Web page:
The following chapter switches to Florentino Ariza’s point of view:
‘Florentino Ariza, on the other hand, had not stopped thinking of her for a single moment since Fermina Daza had rejected him out of hand after a long and troubled love affair fifty-one years, nine months, and four days ago.’ (p. 54)
Marquez’s choice of scene break is intelligent. We see how the re-entry of Florentino into her life troubles Fermina, but we’re left waiting to see what action she takes next. This way, the tension of the encounter (the question of where it will lead) is sustained until we return to Fermina’s POV.
[Balance plot and character and craft interesting viewpoint characters with the help of ‘How to Write Real Characters’. Includes a workbook with prompts and exercises and videos.]
3. Change settings through scene breaks and transitions
Internal chapter breaks and transitions between scenes in your stories are also good opportunities to move the action physically to a new place. In a story involving a quest or travel, small breaks can help pass over uneventful nighttime encampment, for example. We can simply cut to the next morning.
Setting changes in scene transitions thus enable you to skip over the mundane and keep events rolling.
In J.R. R. Tolkien’s The Fellowship of the Ring (1954), Part 1 of his three-part fantasy epic, there are many instances where scenes or chapters end in one location and usher in new geography in the next.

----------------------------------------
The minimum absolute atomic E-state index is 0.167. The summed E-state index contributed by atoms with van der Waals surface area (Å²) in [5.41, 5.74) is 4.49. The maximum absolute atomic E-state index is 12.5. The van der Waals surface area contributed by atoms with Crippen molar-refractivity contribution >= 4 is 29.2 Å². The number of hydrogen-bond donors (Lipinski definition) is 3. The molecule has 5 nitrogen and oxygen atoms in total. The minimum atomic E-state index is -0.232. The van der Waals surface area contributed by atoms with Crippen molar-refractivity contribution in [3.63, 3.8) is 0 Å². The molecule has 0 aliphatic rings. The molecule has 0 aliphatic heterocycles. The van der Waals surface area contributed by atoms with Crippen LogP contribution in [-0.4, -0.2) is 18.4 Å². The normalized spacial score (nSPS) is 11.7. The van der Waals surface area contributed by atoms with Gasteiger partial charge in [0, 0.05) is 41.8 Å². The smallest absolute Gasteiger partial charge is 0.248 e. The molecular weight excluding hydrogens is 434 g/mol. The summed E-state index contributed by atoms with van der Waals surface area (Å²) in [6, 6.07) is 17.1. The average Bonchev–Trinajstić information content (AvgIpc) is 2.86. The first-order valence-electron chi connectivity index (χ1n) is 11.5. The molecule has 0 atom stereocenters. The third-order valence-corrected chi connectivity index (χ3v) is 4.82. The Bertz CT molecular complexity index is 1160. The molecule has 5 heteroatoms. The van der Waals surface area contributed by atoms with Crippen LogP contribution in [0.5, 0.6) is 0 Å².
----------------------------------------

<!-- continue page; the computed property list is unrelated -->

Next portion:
At the end of the fifth chapter, a major character plummets in a mountain underpass, to his seeming death. The chapter ends thus:
‘They looked back. Dark yawned the archway of the Gates under the mountain-shadow. Faint and far beneath the earth rolled the slow drum-beats: doom. A thin black smoke trailed out. Nothing else was to be seen; the dale all around was empty […]’ (p. 350)
After this scene of loss and ‘doom’, however, we quickly shift to the road ahead in the next chapter. The band of travelers head for ‘Lothlórien,’ the land of the elves:
‘Alas! I fear we cannot stay here longer,’ said Aragorn. He looked towards the mountains and held up his sword. […] They rose and looked about them. Northward the dale ran up into a glen of shadows between two great arms of the mountains, above which three white peaks were shining: Celebdil, Fanuidhol, Caradhras, the Mountains of Moria.’ (p. 351)
The change of setting, from the epic confrontation in the Mines of Moria to the road ahead, keeps the story’s momentum. Even though a significant character is lost, Tolkien doesn’t bog down the narrative with long scenes of mourning. While the preceding scene ending is appropriately gloomy and downcast, we return to action and motion quickly.
The chapter break allows us to register the enormity of the loss the party has just experienced – it gives a suitable pause.
Start structuring and organizing your ideas on Now Novel. Once you have a blueprint for your story, you’ll have a clearer idea as you draft of where scene and chapter breaks will make the most sense.
Image by Gustavo Belemmi